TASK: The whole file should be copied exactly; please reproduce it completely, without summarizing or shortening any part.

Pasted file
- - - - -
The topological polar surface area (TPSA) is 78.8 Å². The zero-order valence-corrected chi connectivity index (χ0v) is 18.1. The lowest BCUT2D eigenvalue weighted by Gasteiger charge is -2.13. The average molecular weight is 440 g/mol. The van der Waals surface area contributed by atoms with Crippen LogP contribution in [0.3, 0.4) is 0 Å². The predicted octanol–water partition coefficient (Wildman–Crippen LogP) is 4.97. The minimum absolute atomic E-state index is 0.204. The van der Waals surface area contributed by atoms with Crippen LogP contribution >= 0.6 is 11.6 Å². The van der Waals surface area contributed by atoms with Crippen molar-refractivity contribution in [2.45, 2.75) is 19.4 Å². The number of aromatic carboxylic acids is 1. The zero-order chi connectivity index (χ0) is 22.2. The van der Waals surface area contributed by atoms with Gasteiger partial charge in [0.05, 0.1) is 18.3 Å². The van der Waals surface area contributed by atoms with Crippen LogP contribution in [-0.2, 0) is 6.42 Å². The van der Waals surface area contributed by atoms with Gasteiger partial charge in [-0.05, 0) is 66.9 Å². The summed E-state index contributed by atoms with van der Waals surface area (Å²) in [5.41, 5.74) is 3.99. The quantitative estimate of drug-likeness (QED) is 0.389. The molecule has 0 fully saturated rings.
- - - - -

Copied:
The topological polar surface area (TPSA) is 78.8 Å². The zero-order valence-corrected chi connectivity index (χ0v) is 18.1. The lowest BCUT2D eigenvalue weighted by Gasteiger charge is -2.13. The average molecular weight is 440 g/mol. The van der Waals surface area contributed by atoms with Crippen LogP contribution in [0.3, 0.4) is 0 Å². The predicted octanol–water partition coefficient (Wildman–Crippen LogP) is 4.97. The minimum absolute atomic E-state index is 0.204. The van der Waals surface area contributed by atoms with Crippen LogP contribution >= 0.6 is 11.6 Å². The van der Waals surface area contributed by atoms with Crippen molar-refractivity contribution in [2.45, 2.75) is 19.4 Å². The number of aromatic carboxylic acids is 1. The zero-order chi connectivity index (χ0) is 22.2. The van der Waals surface area contributed by atoms with Gasteiger partial charge in [0.05, 0.1) is 18.3 Å². The van der Waals surface area contributed by atoms with Crippen LogP contribution in [-0.2, 0) is 6.42 Å². The van der Waals surface area contributed by atoms with Gasteiger partial charge in [-0.05, 0) is 66.9 Å². The summed E-state index contributed by atoms with van der Waals surface area (Å²) in [5.41, 5.74) is 3.99. The quantitative estimate of drug-likeness (QED) is 0.389. The molecule has 0 fully saturated rings.